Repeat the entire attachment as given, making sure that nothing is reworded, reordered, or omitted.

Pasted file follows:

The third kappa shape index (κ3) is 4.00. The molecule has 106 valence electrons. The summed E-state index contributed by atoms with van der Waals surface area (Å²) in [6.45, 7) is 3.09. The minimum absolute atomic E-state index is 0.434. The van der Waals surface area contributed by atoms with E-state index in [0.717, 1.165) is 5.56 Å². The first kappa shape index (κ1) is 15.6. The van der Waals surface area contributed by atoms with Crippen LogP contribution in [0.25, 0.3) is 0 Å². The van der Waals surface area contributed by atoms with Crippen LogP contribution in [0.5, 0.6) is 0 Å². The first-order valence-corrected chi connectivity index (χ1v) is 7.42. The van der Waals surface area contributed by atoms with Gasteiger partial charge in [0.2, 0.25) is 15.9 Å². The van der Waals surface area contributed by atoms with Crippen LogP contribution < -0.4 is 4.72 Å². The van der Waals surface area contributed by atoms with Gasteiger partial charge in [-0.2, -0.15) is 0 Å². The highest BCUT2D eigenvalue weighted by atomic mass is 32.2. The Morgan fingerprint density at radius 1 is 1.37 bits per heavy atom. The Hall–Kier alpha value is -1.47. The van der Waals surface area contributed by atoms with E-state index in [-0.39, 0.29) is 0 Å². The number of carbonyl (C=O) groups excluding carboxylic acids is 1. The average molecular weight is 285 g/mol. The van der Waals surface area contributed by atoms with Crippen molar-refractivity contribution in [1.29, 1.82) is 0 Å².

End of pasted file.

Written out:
The third kappa shape index (κ3) is 4.00. The molecule has 106 valence electrons. The summed E-state index contributed by atoms with van der Waals surface area (Å²) in [6.45, 7) is 3.09. The minimum absolute atomic E-state index is 0.434. The van der Waals surface area contributed by atoms with E-state index in [0.717, 1.165) is 5.56 Å². The first kappa shape index (κ1) is 15.6. The van der Waals surface area contributed by atoms with Crippen LogP contribution in [0.25, 0.3) is 0 Å². The van der Waals surface area contributed by atoms with Crippen LogP contribution in [0.5, 0.6) is 0 Å². The first-order valence-corrected chi connectivity index (χ1v) is 7.42. The van der Waals surface area contributed by atoms with Gasteiger partial charge in [0.2, 0.25) is 15.9 Å². The van der Waals surface area contributed by atoms with Crippen LogP contribution < -0.4 is 4.72 Å². The van der Waals surface area contributed by atoms with Gasteiger partial charge in [-0.2, -0.15) is 0 Å². The highest BCUT2D eigenvalue weighted by atomic mass is 32.2. The Morgan fingerprint density at radius 1 is 1.37 bits per heavy atom. The Hall–Kier alpha value is -1.47. The van der Waals surface area contributed by atoms with E-state index in [-0.39, 0.29) is 0 Å². The number of carbonyl (C=O) groups excluding carboxylic acids is 1. The average molecular weight is 285 g/mol. The van der Waals surface area contributed by atoms with Crippen molar-refractivity contribution in [1.29, 1.82) is 0 Å².